Superburst oscillations: ocean and crustal modes excited by carbon-triggered type I X-ray bursts


Accreting neutron stars (NS) can exhibit high frequency modulations in their light curves during thermonuclear X-ray bursts, known as burst oscillations. The frequencies can be offset from the spin frequency of the NS by several Hz, and can drift by 1–3 Hz. One possible explanation is a mode in the bursting ocean, the frequency of which would decrease (in the rotating frame) as the burst cools, hence explaining the drifts. Most burst oscillations have been observed during the H/He-triggered bursts; however there has been one observation of oscillations during a superburst; hours long Type I X-ray bursts caused by unstable carbon burning deeper in the ocean. This paper calculates the frequency evolution of an oceanic r mode during a superburst. The rotating frame frequency varies during the burst from 4–14 Hz and is sensitive to the background parameters, in particular the temperature of the ocean and ignition depth. This calculation is compared to the superburst oscillations observed on 4U-1636-536. The predicted mode frequencies (∼10 Hz) would require a spin frequency of ∼592 Hz to match observations; 6 Hz higher than the spin inferred from an oceanic r-mode model for the H/He-triggered burst oscillations. This model also overpredicts the frequency drift during the superburst by 90 per cent⁠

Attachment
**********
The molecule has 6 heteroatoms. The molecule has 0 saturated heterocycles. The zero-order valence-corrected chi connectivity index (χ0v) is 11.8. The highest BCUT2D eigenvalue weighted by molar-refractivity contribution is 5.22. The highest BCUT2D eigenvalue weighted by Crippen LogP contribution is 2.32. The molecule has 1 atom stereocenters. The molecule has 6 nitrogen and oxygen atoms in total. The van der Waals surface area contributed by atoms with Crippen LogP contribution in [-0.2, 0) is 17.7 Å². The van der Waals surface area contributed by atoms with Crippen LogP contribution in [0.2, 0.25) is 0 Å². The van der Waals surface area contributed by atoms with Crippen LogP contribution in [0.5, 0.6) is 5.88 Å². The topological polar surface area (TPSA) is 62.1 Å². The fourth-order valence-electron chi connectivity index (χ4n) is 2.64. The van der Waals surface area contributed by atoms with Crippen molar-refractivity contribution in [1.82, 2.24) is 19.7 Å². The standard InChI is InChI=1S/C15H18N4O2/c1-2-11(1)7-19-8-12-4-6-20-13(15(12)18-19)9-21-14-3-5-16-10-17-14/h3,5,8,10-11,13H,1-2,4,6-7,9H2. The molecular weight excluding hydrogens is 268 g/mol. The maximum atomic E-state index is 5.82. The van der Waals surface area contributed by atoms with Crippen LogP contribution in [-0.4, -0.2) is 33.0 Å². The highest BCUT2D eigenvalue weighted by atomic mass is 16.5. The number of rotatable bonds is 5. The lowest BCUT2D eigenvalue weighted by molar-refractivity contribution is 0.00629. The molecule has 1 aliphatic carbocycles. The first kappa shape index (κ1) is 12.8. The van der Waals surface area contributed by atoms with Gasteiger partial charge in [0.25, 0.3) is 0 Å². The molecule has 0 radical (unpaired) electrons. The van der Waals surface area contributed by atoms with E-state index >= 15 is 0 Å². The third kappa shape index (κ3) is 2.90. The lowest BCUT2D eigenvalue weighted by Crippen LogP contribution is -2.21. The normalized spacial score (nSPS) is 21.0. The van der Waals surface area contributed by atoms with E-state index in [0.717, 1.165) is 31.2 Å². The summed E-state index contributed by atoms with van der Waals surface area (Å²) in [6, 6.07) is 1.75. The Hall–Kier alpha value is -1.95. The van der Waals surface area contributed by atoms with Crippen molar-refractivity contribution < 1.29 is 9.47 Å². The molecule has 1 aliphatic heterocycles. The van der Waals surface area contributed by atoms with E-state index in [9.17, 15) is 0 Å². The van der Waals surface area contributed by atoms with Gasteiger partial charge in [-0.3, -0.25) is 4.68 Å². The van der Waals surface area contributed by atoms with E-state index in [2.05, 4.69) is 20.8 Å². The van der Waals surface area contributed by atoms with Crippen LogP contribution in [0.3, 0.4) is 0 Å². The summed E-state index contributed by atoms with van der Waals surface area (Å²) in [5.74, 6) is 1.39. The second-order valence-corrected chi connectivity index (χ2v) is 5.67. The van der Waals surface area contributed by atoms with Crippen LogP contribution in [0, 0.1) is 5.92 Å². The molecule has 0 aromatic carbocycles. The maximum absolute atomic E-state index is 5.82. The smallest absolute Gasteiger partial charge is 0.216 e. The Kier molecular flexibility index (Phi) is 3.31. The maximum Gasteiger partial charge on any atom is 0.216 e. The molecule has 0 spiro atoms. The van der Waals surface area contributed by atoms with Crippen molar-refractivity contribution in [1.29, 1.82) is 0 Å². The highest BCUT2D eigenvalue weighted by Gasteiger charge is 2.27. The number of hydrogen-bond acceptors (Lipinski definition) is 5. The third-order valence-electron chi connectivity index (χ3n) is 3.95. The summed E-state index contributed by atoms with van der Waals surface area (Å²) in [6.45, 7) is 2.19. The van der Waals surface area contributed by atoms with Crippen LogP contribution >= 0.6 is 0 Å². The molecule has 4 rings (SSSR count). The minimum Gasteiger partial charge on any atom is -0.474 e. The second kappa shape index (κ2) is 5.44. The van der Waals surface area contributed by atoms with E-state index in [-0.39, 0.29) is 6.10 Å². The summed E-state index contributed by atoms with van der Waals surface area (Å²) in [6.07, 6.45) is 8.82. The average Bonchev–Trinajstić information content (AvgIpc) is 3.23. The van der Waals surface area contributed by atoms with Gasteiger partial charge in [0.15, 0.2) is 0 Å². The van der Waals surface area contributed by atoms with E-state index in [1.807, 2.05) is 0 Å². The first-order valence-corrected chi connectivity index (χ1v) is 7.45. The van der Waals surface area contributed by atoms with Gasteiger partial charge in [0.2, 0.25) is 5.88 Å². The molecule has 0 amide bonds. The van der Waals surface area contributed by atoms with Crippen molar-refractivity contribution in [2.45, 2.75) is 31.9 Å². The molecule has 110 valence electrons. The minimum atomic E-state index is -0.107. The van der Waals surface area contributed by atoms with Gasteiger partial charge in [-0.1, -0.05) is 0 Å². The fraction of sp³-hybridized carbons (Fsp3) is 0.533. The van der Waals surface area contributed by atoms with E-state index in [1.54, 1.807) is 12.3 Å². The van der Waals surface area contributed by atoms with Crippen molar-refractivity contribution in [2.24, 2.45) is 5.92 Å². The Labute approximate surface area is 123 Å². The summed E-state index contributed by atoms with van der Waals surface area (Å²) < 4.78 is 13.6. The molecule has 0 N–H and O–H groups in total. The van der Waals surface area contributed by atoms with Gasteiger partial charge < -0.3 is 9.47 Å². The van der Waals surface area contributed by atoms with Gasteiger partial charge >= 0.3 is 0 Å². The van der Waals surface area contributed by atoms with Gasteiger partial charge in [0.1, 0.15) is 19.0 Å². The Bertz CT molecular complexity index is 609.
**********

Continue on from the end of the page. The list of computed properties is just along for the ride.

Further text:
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Last time updated on 3/31/2019

This paper was published in NARCIS .

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